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Prime Minister Scott Morrison to ban sexuality discrimination for faith schools

Religious schools will be stripped of the right to expel students on the basis of their sexuality under significant reforms to be announced by Prime Minister Scott Morrison today.

Mr Morrison has asked Attorney-General Christian Porter to prepare amendments to Federal anti-discrimination laws, in a bid to quell “unnecessary confusion and anxiety” over the leaked Ruddock report on religious freedoms.

The legislation to repeal exemptions that currently allow private schools to discriminate against gay students on religious grounds is expected to pass Parliament with Labor’s backing, after Opposition Leader Bill Shorten wrote to the PM last night to offer bipartisan support.

“Our Government does not support expulsion of students from religious non-State schools on the basis of their sexuality,” Mr Morrison said. “I will be taking action to ensure amendments are introduced as soon as practicable to make it clear that no student of a non-State school should be expelled on the basis of their sexuality.”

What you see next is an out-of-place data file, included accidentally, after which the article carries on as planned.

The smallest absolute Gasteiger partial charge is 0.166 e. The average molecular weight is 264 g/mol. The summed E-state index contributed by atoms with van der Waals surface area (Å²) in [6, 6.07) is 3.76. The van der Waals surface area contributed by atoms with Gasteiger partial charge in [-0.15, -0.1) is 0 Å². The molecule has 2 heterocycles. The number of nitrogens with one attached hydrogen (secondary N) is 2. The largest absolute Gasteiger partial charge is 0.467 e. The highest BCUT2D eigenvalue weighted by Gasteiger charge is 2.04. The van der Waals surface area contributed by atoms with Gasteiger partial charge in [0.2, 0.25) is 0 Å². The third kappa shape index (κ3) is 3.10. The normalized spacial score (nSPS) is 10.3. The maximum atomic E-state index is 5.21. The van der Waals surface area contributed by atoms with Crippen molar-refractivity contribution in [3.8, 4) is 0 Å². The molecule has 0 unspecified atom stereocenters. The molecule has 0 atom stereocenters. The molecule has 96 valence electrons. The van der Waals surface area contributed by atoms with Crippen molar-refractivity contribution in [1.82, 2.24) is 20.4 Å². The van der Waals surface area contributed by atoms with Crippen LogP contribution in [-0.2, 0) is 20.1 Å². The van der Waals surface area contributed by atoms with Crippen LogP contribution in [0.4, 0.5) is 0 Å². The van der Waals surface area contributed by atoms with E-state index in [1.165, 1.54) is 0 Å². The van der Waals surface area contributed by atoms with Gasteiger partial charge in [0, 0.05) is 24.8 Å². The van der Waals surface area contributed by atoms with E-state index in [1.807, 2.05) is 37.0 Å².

Under existing law, faith-based schools are able to fire teachers and expel students on the basis of sexuality or gender identity in certain circumstances.

Similar exemptions exist in WA’s Equality Opportunity Act, but The Weekend West understands they would likely be overridden by the amendments proposed by Mr Morrison.

The Government has been sitting on the Ruddock review, which was set up in the wake of last year’s vote on same-sex marriage, since May.

But reports that emerged on Wednesday — less than a fortnight before voters head back to the polls in Malcolm Turnbull’s former inner-Sydney seat of Wentworth — incorrectly suggested that the review called for it to be made easier for faith-based schools to turn away gay students and teachers.

The report rather proposes that the exemptions afforded to religious schools be retained, and restricted to those schools that have a publicly available policy and prioritise the child’s “best interests”.

Mr Morrison’s response goes even further, removing the exemption that relates to students in order to “give all students and parents the certainty they require”.

He believed the Government’s view was “widely shared” by religious schools, the wider community and across Parliament, with the legislation likely to be introduced during the two-week session that begins on Monday.

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